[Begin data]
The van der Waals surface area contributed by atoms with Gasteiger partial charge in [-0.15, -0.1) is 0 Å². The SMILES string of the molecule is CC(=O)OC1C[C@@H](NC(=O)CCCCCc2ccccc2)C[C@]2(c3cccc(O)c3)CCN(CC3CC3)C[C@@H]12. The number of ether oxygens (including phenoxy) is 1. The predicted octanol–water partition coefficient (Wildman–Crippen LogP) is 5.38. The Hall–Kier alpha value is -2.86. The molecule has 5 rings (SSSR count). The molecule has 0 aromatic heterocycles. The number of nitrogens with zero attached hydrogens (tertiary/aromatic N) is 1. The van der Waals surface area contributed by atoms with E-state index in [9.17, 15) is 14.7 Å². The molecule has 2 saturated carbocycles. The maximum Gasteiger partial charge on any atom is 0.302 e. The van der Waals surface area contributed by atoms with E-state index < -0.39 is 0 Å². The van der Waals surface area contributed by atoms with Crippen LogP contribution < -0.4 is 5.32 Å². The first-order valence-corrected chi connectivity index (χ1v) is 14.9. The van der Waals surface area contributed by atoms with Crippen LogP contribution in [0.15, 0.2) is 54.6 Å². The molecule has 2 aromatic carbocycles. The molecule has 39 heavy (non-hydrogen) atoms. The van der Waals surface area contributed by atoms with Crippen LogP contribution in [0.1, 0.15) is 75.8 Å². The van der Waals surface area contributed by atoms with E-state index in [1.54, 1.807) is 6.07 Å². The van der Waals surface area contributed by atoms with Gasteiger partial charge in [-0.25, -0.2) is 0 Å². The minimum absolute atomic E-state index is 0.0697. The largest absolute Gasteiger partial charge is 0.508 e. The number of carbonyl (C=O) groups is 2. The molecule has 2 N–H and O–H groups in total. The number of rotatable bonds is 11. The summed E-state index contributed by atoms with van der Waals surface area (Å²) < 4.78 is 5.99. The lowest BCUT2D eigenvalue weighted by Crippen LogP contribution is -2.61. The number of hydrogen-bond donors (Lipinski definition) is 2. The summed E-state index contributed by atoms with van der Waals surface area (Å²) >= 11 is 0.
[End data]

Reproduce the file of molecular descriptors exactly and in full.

The van der Waals surface area contributed by atoms with Gasteiger partial charge in [-0.15, -0.1) is 0 Å². The SMILES string of the molecule is CC(=O)OC1C[C@@H](NC(=O)CCCCCc2ccccc2)C[C@]2(c3cccc(O)c3)CCN(CC3CC3)C[C@@H]12. The number of ether oxygens (including phenoxy) is 1. The predicted octanol–water partition coefficient (Wildman–Crippen LogP) is 5.38. The Hall–Kier alpha value is -2.86. The molecule has 5 rings (SSSR count). The molecule has 0 aromatic heterocycles. The number of nitrogens with zero attached hydrogens (tertiary/aromatic N) is 1. The van der Waals surface area contributed by atoms with E-state index in [9.17, 15) is 14.7 Å². The molecule has 2 saturated carbocycles. The maximum Gasteiger partial charge on any atom is 0.302 e. The van der Waals surface area contributed by atoms with E-state index < -0.39 is 0 Å². The van der Waals surface area contributed by atoms with Crippen LogP contribution < -0.4 is 5.32 Å². The first-order valence-corrected chi connectivity index (χ1v) is 14.9. The van der Waals surface area contributed by atoms with Crippen LogP contribution in [0.15, 0.2) is 54.6 Å². The molecule has 2 aromatic carbocycles. The molecule has 39 heavy (non-hydrogen) atoms. The van der Waals surface area contributed by atoms with Crippen LogP contribution in [0.1, 0.15) is 75.8 Å². The van der Waals surface area contributed by atoms with E-state index in [1.54, 1.807) is 6.07 Å². The van der Waals surface area contributed by atoms with Gasteiger partial charge in [-0.25, -0.2) is 0 Å². The minimum absolute atomic E-state index is 0.0697. The largest absolute Gasteiger partial charge is 0.508 e. The number of carbonyl (C=O) groups is 2. The molecule has 2 N–H and O–H groups in total. The number of rotatable bonds is 11. The summed E-state index contributed by atoms with van der Waals surface area (Å²) < 4.78 is 5.99. The lowest BCUT2D eigenvalue weighted by Crippen LogP contribution is -2.61. The number of hydrogen-bond donors (Lipinski definition) is 2. The summed E-state index contributed by atoms with van der Waals surface area (Å²) >= 11 is 0.